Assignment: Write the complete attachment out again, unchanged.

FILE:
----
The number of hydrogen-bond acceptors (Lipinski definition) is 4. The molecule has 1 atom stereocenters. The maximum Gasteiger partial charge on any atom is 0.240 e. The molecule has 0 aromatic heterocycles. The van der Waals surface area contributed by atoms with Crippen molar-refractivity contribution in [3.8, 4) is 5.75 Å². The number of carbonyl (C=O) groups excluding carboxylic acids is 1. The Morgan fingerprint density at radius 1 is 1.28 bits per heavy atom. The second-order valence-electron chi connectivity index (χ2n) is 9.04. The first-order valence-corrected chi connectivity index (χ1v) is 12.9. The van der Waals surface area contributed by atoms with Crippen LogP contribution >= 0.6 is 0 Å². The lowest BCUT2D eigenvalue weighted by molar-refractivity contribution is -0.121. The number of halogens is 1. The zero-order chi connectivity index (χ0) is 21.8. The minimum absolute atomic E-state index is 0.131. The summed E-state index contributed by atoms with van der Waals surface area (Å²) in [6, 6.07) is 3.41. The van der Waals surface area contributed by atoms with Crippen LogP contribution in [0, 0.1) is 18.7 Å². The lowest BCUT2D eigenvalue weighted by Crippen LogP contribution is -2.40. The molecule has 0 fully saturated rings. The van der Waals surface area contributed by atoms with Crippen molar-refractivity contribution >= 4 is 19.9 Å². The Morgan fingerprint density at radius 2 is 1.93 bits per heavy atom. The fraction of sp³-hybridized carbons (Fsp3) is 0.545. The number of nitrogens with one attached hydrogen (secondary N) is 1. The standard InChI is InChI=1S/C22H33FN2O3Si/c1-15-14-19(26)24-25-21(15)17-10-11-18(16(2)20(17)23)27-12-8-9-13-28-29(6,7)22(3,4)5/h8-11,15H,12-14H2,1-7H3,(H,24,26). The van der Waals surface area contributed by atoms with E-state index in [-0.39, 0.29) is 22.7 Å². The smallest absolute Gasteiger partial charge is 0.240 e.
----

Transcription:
The number of hydrogen-bond acceptors (Lipinski definition) is 4. The molecule has 1 atom stereocenters. The maximum Gasteiger partial charge on any atom is 0.240 e. The molecule has 0 aromatic heterocycles. The van der Waals surface area contributed by atoms with Crippen molar-refractivity contribution in [3.8, 4) is 5.75 Å². The number of carbonyl (C=O) groups excluding carboxylic acids is 1. The Morgan fingerprint density at radius 1 is 1.28 bits per heavy atom. The second-order valence-electron chi connectivity index (χ2n) is 9.04. The first-order valence-corrected chi connectivity index (χ1v) is 12.9. The van der Waals surface area contributed by atoms with Crippen LogP contribution >= 0.6 is 0 Å². The lowest BCUT2D eigenvalue weighted by molar-refractivity contribution is -0.121. The number of halogens is 1. The zero-order chi connectivity index (χ0) is 21.8. The minimum absolute atomic E-state index is 0.131. The summed E-state index contributed by atoms with van der Waals surface area (Å²) in [6, 6.07) is 3.41. The van der Waals surface area contributed by atoms with Crippen LogP contribution in [0, 0.1) is 18.7 Å². The lowest BCUT2D eigenvalue weighted by Crippen LogP contribution is -2.40. The molecule has 0 fully saturated rings. The van der Waals surface area contributed by atoms with Crippen molar-refractivity contribution >= 4 is 19.9 Å². The Morgan fingerprint density at radius 2 is 1.93 bits per heavy atom. The fraction of sp³-hybridized carbons (Fsp3) is 0.545. The number of nitrogens with one attached hydrogen (secondary N) is 1. The standard InChI is InChI=1S/C22H33FN2O3Si/c1-15-14-19(26)24-25-21(15)17-10-11-18(16(2)20(17)23)27-12-8-9-13-28-29(6,7)22(3,4)5/h8-11,15H,12-14H2,1-7H3,(H,24,26). The van der Waals surface area contributed by atoms with E-state index in [-0.39, 0.29) is 22.7 Å². The smallest absolute Gasteiger partial charge is 0.240 e.